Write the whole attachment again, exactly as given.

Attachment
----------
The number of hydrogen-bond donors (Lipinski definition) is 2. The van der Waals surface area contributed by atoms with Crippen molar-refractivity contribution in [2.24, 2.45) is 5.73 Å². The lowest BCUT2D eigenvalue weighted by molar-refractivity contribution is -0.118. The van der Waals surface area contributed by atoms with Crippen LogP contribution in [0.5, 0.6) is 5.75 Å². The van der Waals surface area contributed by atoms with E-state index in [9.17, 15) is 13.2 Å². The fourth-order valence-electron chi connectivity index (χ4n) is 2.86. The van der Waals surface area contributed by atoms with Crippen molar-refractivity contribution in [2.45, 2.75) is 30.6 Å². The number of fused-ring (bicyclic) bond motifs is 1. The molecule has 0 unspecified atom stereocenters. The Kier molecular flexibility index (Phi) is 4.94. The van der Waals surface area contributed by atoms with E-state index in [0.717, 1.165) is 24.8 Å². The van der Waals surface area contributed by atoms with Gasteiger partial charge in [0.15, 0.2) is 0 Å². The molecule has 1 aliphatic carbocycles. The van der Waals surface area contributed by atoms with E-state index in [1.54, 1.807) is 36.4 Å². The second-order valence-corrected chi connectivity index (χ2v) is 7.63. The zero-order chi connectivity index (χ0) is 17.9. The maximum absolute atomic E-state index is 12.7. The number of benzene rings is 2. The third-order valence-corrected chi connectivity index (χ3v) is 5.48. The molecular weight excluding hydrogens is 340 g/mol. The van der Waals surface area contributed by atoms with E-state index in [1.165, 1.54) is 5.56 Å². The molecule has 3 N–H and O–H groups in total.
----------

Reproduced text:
The number of hydrogen-bond donors (Lipinski definition) is 2. The van der Waals surface area contributed by atoms with Crippen molar-refractivity contribution in [2.24, 2.45) is 5.73 Å². The lowest BCUT2D eigenvalue weighted by molar-refractivity contribution is -0.118. The van der Waals surface area contributed by atoms with Crippen LogP contribution in [0.5, 0.6) is 5.75 Å². The van der Waals surface area contributed by atoms with E-state index in [9.17, 15) is 13.2 Å². The fourth-order valence-electron chi connectivity index (χ4n) is 2.86. The van der Waals surface area contributed by atoms with Crippen molar-refractivity contribution in [2.45, 2.75) is 30.6 Å². The number of fused-ring (bicyclic) bond motifs is 1. The molecule has 0 unspecified atom stereocenters. The Kier molecular flexibility index (Phi) is 4.94. The van der Waals surface area contributed by atoms with E-state index in [0.717, 1.165) is 24.8 Å². The van der Waals surface area contributed by atoms with Gasteiger partial charge in [0.15, 0.2) is 0 Å². The molecule has 1 aliphatic carbocycles. The van der Waals surface area contributed by atoms with E-state index in [1.54, 1.807) is 36.4 Å². The second-order valence-corrected chi connectivity index (χ2v) is 7.63. The zero-order chi connectivity index (χ0) is 17.9. The maximum absolute atomic E-state index is 12.7. The number of benzene rings is 2. The third-order valence-corrected chi connectivity index (χ3v) is 5.48. The molecular weight excluding hydrogens is 340 g/mol. The van der Waals surface area contributed by atoms with E-state index in [1.165, 1.54) is 5.56 Å². The molecule has 3 N–H and O–H groups in total.